What you have earned is yours; others do not have a moral claim on your life, your life’s work, or the fruits thereof. If you decide for reasons wholly and rationally selfish that donating to a person, organization, or cause would make your own life better (all things considered), and above all enhance your own happiness, then by all means you should – but only if you have been able to adequately provide for yourself and those for whom you are directly responsible. True benevolence is a concept devoid of coercion, altruism, or (especially) sacrifice.

What is not needed in this world is a creed of self-sacrifice as suggested by those who advocate “giving back” carte blanche. An ethos that would mandate as a moral precept you give up what you value more for that which you implicitly value less (or for a non-value such as “society”), or somehow be duty bound to simply give. We live on the heels of, and indeed in many ways still in, an era in which the creed of self-sacrifice has been drum-beaten into us by mystics of both muscle and spirit; its effects are all around us. We see that “need knows no end,” and that dependency is institutionalized to the extent where generations are now dependent upon generations yet to be born, where money has to be “created” because earning it is too hard. That those born into this world are, in fact, indentured to some inane notion of “the greater good.” Such is a legacy and world-view that assumes the worst in man, celebrating his vices while demonizing his real virtues.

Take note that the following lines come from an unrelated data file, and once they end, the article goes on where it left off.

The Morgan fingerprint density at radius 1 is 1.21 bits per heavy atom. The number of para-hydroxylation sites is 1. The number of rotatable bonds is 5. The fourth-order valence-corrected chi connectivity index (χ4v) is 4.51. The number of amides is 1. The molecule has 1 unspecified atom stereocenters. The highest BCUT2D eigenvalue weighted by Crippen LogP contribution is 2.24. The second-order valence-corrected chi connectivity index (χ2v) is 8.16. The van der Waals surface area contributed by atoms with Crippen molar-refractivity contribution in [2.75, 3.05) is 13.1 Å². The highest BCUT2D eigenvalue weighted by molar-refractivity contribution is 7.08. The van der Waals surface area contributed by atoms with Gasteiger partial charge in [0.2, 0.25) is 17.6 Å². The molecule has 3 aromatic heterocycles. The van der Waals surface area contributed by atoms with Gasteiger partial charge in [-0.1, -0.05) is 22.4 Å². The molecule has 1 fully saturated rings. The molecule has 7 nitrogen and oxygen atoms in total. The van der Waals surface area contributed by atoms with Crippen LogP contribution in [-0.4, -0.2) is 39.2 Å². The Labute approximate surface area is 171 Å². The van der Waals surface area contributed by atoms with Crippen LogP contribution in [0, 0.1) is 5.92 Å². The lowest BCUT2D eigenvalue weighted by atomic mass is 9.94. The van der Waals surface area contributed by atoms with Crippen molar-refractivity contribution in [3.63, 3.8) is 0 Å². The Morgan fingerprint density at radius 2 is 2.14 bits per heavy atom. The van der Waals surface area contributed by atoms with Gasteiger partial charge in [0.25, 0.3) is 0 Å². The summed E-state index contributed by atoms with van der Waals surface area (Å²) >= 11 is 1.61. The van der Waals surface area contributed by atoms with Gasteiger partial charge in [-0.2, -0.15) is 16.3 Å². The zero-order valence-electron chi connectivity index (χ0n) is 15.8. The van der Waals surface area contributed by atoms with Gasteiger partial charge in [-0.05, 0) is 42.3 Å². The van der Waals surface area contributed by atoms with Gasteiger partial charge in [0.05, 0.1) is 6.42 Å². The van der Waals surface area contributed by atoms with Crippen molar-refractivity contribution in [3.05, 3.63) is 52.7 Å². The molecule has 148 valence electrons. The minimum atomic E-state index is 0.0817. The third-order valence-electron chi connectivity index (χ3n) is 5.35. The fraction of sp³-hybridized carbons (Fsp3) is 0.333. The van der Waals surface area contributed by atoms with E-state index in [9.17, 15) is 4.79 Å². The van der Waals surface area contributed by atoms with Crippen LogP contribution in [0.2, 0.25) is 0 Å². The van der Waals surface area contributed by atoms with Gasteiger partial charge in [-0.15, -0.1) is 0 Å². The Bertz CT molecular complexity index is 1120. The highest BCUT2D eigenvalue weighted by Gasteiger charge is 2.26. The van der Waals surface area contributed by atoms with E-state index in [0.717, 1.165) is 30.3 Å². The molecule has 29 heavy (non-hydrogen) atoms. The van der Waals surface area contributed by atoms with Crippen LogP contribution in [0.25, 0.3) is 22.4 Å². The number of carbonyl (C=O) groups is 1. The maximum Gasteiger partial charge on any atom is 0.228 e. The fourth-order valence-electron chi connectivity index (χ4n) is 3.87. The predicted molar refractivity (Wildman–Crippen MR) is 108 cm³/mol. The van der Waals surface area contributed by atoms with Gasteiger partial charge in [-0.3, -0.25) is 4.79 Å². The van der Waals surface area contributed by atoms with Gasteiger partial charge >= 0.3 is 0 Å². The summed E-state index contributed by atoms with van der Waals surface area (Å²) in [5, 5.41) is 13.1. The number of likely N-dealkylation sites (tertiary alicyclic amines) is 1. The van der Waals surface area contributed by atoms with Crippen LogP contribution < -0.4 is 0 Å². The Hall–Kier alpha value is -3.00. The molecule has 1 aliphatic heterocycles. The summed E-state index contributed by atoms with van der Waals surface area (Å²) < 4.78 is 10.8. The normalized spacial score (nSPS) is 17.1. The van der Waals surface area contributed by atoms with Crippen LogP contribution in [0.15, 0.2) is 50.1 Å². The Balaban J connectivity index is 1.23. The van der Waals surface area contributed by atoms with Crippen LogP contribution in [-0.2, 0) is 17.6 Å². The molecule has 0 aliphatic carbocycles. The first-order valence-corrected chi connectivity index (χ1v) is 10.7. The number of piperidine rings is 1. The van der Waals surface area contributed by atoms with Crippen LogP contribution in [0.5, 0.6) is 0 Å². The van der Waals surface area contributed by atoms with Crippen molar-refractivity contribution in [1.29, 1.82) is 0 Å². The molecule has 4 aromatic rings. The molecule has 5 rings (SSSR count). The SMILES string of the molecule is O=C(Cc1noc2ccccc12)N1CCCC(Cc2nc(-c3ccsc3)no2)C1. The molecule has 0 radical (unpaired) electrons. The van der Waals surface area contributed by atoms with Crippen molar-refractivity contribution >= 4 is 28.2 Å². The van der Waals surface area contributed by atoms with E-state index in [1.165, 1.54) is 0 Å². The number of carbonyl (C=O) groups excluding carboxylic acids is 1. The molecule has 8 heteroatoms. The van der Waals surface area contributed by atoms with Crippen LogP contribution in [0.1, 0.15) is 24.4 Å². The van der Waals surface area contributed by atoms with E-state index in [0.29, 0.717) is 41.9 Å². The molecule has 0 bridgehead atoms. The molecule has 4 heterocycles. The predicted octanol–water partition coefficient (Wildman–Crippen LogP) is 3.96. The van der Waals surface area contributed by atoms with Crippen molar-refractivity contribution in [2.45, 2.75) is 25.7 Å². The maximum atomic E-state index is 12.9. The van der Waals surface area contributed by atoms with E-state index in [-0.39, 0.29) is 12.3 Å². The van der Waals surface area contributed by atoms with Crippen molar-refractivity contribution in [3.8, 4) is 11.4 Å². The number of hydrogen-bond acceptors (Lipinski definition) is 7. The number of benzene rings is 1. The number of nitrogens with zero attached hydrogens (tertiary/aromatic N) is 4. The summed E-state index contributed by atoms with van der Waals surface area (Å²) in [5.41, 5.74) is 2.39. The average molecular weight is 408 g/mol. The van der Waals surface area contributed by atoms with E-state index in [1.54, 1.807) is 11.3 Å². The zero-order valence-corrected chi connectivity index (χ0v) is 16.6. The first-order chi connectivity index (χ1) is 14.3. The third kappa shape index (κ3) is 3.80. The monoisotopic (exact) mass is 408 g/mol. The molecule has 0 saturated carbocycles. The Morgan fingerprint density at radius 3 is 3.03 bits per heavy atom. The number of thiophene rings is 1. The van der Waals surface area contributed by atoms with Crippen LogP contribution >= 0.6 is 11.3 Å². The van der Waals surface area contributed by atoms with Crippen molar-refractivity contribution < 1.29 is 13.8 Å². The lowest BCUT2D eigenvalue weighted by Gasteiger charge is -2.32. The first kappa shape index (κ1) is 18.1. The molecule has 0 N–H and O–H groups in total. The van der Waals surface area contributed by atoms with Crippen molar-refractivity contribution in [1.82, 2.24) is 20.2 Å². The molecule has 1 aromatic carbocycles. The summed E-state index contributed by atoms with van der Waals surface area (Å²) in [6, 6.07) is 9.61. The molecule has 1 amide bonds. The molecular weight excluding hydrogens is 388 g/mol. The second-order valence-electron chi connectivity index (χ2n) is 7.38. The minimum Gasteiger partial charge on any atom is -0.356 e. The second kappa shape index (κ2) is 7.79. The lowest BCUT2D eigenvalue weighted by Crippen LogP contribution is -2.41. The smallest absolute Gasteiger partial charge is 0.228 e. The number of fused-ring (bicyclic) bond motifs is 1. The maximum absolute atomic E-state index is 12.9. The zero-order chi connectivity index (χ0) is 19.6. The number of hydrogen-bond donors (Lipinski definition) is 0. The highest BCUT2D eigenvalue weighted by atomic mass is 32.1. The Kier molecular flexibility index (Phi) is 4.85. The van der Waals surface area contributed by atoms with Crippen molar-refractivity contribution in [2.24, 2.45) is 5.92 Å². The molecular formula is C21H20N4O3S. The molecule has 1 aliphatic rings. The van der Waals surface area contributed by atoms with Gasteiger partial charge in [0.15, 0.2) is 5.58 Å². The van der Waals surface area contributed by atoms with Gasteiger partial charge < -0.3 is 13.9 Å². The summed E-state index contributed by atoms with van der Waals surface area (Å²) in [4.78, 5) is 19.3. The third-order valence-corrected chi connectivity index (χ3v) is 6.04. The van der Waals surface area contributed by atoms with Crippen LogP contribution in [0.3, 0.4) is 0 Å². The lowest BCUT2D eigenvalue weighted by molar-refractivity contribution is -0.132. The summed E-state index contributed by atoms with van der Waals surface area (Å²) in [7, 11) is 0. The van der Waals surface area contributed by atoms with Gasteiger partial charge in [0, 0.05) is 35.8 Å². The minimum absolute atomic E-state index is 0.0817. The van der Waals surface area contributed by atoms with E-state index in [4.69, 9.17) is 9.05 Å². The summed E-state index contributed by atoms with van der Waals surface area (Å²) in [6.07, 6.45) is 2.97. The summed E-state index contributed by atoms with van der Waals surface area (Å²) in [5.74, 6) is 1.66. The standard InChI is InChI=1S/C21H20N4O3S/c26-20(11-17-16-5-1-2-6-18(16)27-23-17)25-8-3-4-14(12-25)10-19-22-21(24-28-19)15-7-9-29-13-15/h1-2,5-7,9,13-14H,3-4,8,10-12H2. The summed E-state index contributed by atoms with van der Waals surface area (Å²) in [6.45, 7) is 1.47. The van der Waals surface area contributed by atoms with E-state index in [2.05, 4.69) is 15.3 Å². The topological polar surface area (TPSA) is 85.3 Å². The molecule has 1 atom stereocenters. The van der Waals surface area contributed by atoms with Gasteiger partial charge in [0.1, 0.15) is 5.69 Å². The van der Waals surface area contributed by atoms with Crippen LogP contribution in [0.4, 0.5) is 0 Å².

So, the next time you hear some public service message admonishing you to simply “give back,” take it with a grain of salt. Reflect on the wide ranging and meaningful contributions to your fellow man through the honest trades and service you have provided throughout your life. The role model you set as you merely went about your work, your sports, your relations with others. You will very likely find that over the course of your life you have indeed already given back – it was implicit in the trade.

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The complete idiots guide to atheism